There isn’t a set formula for whipping up a compelling protagonist. Endless hours go into developing them as they are the lens through which the author is able to display the fruits of their imagination – perfection in this aspect is key to a gripping narrative.
I love how every protagonist is unique in literature. I can drop into a new world with a new point of view with every title knowing that, as much as I am discovering a new place, I am also preparing to discover a whole new cast of characters.
There are, however, certain tropes which have stood the test of time. You can trace a line through the history of literature by looking at how new authors have learnt from their predecessors and twisted the base model into something unique and wonderful, adapting the classics for a new generation.
He is a man of books and letters rather than your typical hero but this makes him all the more endearing as a protagonist
One of my favourite types of character is the reluctant hero. Bilbo Baggins from Tolkien’s world of Middle Earth springs to mind here, but my favourite literary character is someone much more recent who has clearly been inspired by Bilbo to a certain extent.
Thomas Senlin from Josiah Bancroft’s series, The Books of Babel, is thrust into his adventure. Like the Hobbits, he much prefers the comforts of home. He is a man of books and letters rather than your typical hero but this makes him all the more endearing as a protagonist. His goal is simple, to be reunited with his lost wife but his path is anything but easy.
My favourite thing about Senlin, and where I think Bancroft’s skill really shows through, is the subtle development in Senlin’s character throughout the plot. Changes are imperceptible as they happen but when you compare his character at the start and end of each novel, the man is almost unrecognisable.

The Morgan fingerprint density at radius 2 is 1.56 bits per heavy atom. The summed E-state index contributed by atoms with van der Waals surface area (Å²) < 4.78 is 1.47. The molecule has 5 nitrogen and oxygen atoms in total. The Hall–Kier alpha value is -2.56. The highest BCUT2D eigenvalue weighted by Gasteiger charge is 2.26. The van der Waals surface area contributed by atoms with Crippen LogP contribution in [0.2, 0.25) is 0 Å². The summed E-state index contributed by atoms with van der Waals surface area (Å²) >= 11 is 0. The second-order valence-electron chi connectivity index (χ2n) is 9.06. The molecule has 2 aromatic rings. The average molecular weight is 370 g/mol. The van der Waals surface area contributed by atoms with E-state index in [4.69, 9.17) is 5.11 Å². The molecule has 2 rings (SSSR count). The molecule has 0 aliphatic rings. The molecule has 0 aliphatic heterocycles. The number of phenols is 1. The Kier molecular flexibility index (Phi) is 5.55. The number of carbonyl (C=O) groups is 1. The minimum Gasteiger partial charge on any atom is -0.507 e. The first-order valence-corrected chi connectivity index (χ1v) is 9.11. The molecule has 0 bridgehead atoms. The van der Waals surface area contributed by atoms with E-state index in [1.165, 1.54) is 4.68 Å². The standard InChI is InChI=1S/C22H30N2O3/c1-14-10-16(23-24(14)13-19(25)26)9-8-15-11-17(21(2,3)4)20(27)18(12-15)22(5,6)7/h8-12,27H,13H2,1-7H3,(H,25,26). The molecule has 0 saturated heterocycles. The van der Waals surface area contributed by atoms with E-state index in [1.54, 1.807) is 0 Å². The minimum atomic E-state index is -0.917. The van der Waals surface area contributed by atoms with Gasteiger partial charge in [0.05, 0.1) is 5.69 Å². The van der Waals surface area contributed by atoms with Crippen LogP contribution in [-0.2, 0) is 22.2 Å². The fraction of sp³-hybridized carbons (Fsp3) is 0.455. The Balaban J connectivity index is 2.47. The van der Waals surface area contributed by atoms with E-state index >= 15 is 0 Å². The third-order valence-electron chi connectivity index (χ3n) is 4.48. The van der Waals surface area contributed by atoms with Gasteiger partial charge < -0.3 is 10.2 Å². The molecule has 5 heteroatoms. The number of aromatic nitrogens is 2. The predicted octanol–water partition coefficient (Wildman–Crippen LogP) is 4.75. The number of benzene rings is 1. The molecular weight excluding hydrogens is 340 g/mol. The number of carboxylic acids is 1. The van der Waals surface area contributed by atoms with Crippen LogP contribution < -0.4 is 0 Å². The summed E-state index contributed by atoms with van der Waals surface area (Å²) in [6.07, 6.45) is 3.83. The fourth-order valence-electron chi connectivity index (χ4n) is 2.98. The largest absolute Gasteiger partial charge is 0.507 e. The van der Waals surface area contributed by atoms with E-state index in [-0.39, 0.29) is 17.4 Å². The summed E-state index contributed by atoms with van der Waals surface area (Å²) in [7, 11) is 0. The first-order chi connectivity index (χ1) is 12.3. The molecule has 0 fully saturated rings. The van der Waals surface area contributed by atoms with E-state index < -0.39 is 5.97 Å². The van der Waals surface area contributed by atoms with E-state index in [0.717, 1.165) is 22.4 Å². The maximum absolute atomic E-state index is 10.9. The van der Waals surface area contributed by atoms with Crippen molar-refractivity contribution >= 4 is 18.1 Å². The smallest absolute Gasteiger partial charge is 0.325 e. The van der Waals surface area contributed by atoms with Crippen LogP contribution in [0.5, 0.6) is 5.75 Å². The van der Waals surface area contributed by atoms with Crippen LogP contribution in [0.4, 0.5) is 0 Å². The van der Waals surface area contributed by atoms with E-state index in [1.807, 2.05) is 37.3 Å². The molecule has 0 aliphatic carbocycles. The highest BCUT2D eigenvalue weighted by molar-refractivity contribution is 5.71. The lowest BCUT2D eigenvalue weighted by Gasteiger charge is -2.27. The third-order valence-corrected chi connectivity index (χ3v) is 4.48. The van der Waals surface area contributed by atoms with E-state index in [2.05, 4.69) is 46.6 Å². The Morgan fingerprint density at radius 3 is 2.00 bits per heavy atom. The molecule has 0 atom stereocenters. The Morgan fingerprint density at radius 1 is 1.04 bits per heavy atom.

I think this is something every author should strive to achieve. It goes beyond growth and development because he is being changed against his will and in a very realistic way. I felt great sympathy for Senlin, seeing everything he has had to sacrifice and yet how he still grasps onto what little remains of his former identity. It serves as a clear mark of his devotion and makes him one of the most noble heroes that I can think of.
Another common type of protagonist which can be very powerful is the passive victim of an uncontrollable plot, someone helpless to alter their own fate.
She is such a powerful protagonist because she is paired so perfectly with the wartime setting of the novel
In this category, the most powerful example that I have read would have to be Pelagia in Captain Corelli’s Mandolin. Louis de-Bernière’s protagonist caused me emotional turmoil, the likes of which I haven’t felt since. She is such a powerful protagonist because she is paired so perfectly with the wartime setting of the novel. This novel is de-Bernière’s way of picturing war from an innocent perspective and through Pelagia he illustrates the battles beyond the front lines to great effect.
From this, readers should realise the protagonist cannot be seen as separate from the plot. The two must complement each other to have a truly lasting impact. The same story told from multiple perspectives can vary in its effect quite significantly.
My final choice of a powerful protagonist is a more classic example. Mary Shelley’s Victor Frankenstein is such a great character for different reasons to the previous two. What makes Victor interesting is his ability to make the reader question everything.
Rather than being your morally righteous good-guy, Victor is the cause of much debate as a protagonist. His decisions are always questionable yet it is nearly impossible to ever cast definite judgement in favour or against him as there are hints of benevolence behind every action.
Flaws and questionable decisions really help to make a protagonist feel, if nothing else, a little bit more human
Shelley is a master in the way she creates such complexity in her character and he is all the more powerful for this depth and ambiguity. Flaws and questionable decisions really help to make a protagonist feel, if nothing else, a little bit more human.
What makes the perfect protagonist is a very personal question. For me, there should always be more than can be seen at the surface; if the characters aren’t questioning themselves, then I should be. We should be able to empathise with the characters in their distress and revel in their victories, building on the established framework to introduce the world to new, unique minds, knowing as writers that our stories are being received in the way they were intended.